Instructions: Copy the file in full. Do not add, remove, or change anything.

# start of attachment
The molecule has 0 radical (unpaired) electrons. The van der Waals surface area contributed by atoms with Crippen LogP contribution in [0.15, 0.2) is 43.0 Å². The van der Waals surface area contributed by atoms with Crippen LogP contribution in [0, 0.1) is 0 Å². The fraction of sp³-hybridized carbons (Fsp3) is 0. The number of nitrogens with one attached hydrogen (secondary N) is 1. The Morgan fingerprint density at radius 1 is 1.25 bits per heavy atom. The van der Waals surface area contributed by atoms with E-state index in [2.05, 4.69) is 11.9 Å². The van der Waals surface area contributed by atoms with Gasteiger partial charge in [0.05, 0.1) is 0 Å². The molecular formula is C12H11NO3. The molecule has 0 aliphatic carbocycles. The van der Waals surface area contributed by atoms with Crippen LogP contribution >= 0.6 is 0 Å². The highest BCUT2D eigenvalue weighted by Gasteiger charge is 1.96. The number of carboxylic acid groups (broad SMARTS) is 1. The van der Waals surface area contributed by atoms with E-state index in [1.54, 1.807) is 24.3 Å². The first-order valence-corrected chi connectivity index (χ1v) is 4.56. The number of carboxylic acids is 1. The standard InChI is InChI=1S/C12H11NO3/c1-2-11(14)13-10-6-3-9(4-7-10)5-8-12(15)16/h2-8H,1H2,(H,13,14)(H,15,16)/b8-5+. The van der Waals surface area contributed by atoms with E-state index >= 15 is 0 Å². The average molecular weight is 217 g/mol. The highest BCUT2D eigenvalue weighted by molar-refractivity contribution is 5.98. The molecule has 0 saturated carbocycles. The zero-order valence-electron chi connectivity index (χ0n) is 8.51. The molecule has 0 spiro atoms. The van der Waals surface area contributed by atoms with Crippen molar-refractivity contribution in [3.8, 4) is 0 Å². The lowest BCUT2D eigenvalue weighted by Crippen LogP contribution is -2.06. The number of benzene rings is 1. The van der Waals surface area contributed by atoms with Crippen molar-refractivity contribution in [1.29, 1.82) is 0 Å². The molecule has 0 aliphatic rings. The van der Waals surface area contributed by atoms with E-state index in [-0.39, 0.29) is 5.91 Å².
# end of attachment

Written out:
The molecule has 0 radical (unpaired) electrons. The van der Waals surface area contributed by atoms with Crippen LogP contribution in [0.15, 0.2) is 43.0 Å². The van der Waals surface area contributed by atoms with Crippen LogP contribution in [0, 0.1) is 0 Å². The fraction of sp³-hybridized carbons (Fsp3) is 0. The number of nitrogens with one attached hydrogen (secondary N) is 1. The Morgan fingerprint density at radius 1 is 1.25 bits per heavy atom. The van der Waals surface area contributed by atoms with E-state index in [2.05, 4.69) is 11.9 Å². The van der Waals surface area contributed by atoms with Gasteiger partial charge in [0.05, 0.1) is 0 Å². The molecular formula is C12H11NO3. The molecule has 0 aliphatic carbocycles. The van der Waals surface area contributed by atoms with Crippen LogP contribution >= 0.6 is 0 Å². The highest BCUT2D eigenvalue weighted by Gasteiger charge is 1.96. The number of carboxylic acid groups (broad SMARTS) is 1. The van der Waals surface area contributed by atoms with E-state index in [1.54, 1.807) is 24.3 Å². The first-order valence-corrected chi connectivity index (χ1v) is 4.56. The number of carboxylic acids is 1. The standard InChI is InChI=1S/C12H11NO3/c1-2-11(14)13-10-6-3-9(4-7-10)5-8-12(15)16/h2-8H,1H2,(H,13,14)(H,15,16)/b8-5+. The van der Waals surface area contributed by atoms with E-state index >= 15 is 0 Å². The average molecular weight is 217 g/mol. The highest BCUT2D eigenvalue weighted by molar-refractivity contribution is 5.98. The molecule has 0 saturated carbocycles. The zero-order valence-electron chi connectivity index (χ0n) is 8.51. The molecule has 0 spiro atoms. The van der Waals surface area contributed by atoms with Crippen molar-refractivity contribution in [3.8, 4) is 0 Å². The lowest BCUT2D eigenvalue weighted by Crippen LogP contribution is -2.06. The number of benzene rings is 1. The van der Waals surface area contributed by atoms with Crippen molar-refractivity contribution in [1.29, 1.82) is 0 Å². The molecule has 0 aliphatic rings. The van der Waals surface area contributed by atoms with E-state index in [-0.39, 0.29) is 5.91 Å².